Four new island hotels offer nature, tranquillity, and just the right amount of creature comforts.

By Margaret Loftus

From the November/December issue of National Geographic Traveler magazine.

Forget the impersonal mega-resorts; the latest batch of Caribbean hotels is more intimate and organic, reflecting the character of each island.

Hotel Chocolat, St. Lucia After spending years restoring the old plantation house and cocoa groves at Rabot Estate, a St. Lucia cocoa farm that dates to 1745,British chocolatiers opened their hotel to guests last February. Several of the six cottages and villas (opening in December) feature generous front porches, open-sky showers, and views of the twin volcanic Pitons and Caribbean Sea. And the chocolate theme is no gimmick: Guests are invited to make their own chocolate starting with plucking cocoa pods from the trees, the chef uses cocoa in dishes like yellowfin tuna with cocoa pesto, and the spa’s signature treatment includes a massage with estate-grown cocoa oil. From $450.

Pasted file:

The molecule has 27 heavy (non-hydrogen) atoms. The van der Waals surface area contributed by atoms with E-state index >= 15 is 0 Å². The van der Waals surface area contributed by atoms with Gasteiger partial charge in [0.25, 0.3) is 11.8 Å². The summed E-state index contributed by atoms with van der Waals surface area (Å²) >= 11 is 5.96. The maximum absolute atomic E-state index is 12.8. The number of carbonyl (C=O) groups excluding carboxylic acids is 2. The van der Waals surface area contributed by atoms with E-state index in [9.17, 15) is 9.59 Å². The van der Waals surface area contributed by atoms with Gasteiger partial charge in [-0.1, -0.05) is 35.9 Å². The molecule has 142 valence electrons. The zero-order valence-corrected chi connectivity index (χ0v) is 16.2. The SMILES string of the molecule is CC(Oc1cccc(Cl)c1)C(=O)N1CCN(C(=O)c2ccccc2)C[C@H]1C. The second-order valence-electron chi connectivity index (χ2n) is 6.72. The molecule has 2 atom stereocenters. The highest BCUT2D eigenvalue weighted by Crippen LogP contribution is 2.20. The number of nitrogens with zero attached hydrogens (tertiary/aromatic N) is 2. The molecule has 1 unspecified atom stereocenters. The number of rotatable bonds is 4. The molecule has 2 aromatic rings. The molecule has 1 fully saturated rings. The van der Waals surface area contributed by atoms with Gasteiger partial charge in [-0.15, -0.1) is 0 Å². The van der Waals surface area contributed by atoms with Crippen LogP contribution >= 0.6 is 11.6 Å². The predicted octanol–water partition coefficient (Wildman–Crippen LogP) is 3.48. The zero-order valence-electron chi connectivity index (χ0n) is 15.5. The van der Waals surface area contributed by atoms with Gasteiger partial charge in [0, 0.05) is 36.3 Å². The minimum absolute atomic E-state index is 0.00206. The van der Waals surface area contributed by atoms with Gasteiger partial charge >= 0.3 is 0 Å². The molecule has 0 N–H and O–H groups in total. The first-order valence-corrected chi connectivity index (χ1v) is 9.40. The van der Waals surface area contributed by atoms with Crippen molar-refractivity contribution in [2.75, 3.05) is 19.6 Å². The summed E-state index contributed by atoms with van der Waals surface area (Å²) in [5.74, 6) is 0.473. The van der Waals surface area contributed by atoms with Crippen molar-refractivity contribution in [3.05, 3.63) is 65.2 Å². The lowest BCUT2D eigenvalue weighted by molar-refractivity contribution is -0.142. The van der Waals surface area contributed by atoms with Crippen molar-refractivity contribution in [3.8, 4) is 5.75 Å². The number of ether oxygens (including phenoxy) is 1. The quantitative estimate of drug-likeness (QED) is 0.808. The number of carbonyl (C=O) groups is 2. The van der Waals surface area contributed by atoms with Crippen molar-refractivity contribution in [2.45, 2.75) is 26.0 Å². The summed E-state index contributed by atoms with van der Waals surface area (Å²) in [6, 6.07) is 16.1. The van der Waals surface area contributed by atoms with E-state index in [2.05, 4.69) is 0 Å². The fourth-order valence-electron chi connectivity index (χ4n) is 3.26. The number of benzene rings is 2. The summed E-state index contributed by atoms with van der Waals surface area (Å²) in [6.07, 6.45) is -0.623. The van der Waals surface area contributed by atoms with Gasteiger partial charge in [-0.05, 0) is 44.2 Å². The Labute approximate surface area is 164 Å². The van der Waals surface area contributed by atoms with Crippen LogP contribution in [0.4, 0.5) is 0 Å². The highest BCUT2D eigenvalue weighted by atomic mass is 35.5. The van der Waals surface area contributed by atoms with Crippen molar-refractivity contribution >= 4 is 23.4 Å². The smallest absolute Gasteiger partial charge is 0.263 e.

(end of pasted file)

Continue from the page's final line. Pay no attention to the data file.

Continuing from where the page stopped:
Karibuni Lodge, St. Martin Heartened by a yearlong stint in Kenya, Erick and Marion Clement christened their six-room boutique hotel overlooking the Bay of Cul de Sac in the northern part of French St. Martin “Karibuni,” the Swahili word for welcome. The hotel is located across the bay from the Clements’ popular restaurant and uses local materials to create a tropical-meets-modern look: waxed concrete floors, custom-made hardwood furniture, and splashes of bold color. Each suite features a sitting area, kitchenette, and a private terrace with views of Little Key and Pinel islets, a short boat ride away. From $280.

Secret Bay, Dominica Perched on the coastal cliffs of northwest Dominica, the four villas and bungalows of Secret Bay look out onto rain-forested mountains that slope down to the sea. Venezuelan architect Fruto Vivas used sustainably sourced Guyanese greenheart hardwood and floor-to-ceiling (Read more...)

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